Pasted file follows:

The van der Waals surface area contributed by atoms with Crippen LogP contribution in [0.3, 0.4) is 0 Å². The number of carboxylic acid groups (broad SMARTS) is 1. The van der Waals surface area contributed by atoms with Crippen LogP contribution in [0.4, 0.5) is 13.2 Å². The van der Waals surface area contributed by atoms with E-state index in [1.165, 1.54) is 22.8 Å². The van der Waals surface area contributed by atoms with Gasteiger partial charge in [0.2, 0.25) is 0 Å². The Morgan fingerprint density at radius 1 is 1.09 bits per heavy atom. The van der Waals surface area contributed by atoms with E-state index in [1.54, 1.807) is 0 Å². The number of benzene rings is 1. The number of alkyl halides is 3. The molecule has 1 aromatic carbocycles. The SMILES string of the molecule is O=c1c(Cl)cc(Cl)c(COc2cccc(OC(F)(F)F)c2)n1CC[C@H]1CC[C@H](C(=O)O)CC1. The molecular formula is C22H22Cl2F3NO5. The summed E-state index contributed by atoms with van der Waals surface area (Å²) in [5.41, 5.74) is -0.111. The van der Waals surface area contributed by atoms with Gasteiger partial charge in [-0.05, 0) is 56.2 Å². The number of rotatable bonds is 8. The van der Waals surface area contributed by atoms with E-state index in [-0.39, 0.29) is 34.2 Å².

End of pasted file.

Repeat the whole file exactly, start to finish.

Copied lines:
The van der Waals surface area contributed by atoms with Crippen LogP contribution in [0.3, 0.4) is 0 Å². The number of carboxylic acid groups (broad SMARTS) is 1. The van der Waals surface area contributed by atoms with Crippen LogP contribution in [0.4, 0.5) is 13.2 Å². The van der Waals surface area contributed by atoms with E-state index in [1.165, 1.54) is 22.8 Å². The van der Waals surface area contributed by atoms with Gasteiger partial charge in [0.2, 0.25) is 0 Å². The Morgan fingerprint density at radius 1 is 1.09 bits per heavy atom. The van der Waals surface area contributed by atoms with E-state index in [1.54, 1.807) is 0 Å². The number of benzene rings is 1. The number of alkyl halides is 3. The molecule has 1 aromatic carbocycles. The SMILES string of the molecule is O=c1c(Cl)cc(Cl)c(COc2cccc(OC(F)(F)F)c2)n1CC[C@H]1CC[C@H](C(=O)O)CC1. The molecular formula is C22H22Cl2F3NO5. The summed E-state index contributed by atoms with van der Waals surface area (Å²) in [5.41, 5.74) is -0.111. The van der Waals surface area contributed by atoms with Gasteiger partial charge in [-0.05, 0) is 56.2 Å². The number of rotatable bonds is 8. The van der Waals surface area contributed by atoms with E-state index in [-0.39, 0.29) is 34.2 Å².